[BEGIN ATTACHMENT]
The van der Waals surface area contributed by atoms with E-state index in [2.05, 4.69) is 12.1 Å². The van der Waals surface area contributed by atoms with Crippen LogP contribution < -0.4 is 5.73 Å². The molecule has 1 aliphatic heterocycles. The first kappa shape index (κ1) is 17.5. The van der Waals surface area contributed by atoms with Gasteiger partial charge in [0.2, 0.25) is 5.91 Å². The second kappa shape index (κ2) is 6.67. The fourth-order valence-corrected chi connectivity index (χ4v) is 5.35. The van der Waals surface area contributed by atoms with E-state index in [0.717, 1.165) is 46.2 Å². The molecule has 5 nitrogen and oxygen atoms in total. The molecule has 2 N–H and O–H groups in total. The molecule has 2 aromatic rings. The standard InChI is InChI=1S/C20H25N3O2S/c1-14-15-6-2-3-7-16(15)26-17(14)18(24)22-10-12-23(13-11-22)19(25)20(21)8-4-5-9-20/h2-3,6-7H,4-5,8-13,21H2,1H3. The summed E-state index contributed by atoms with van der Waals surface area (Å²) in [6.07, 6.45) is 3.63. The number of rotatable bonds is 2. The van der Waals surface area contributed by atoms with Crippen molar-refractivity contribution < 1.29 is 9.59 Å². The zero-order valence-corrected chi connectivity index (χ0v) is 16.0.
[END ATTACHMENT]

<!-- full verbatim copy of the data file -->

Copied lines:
The van der Waals surface area contributed by atoms with E-state index in [2.05, 4.69) is 12.1 Å². The van der Waals surface area contributed by atoms with Crippen LogP contribution < -0.4 is 5.73 Å². The molecule has 1 aliphatic heterocycles. The first kappa shape index (κ1) is 17.5. The van der Waals surface area contributed by atoms with Gasteiger partial charge in [0.2, 0.25) is 5.91 Å². The second kappa shape index (κ2) is 6.67. The fourth-order valence-corrected chi connectivity index (χ4v) is 5.35. The van der Waals surface area contributed by atoms with E-state index in [0.717, 1.165) is 46.2 Å². The molecule has 5 nitrogen and oxygen atoms in total. The molecule has 2 N–H and O–H groups in total. The molecule has 2 aromatic rings. The standard InChI is InChI=1S/C20H25N3O2S/c1-14-15-6-2-3-7-16(15)26-17(14)18(24)22-10-12-23(13-11-22)19(25)20(21)8-4-5-9-20/h2-3,6-7H,4-5,8-13,21H2,1H3. The summed E-state index contributed by atoms with van der Waals surface area (Å²) in [6.07, 6.45) is 3.63. The number of rotatable bonds is 2. The van der Waals surface area contributed by atoms with Crippen molar-refractivity contribution < 1.29 is 9.59 Å². The zero-order valence-corrected chi connectivity index (χ0v) is 16.0.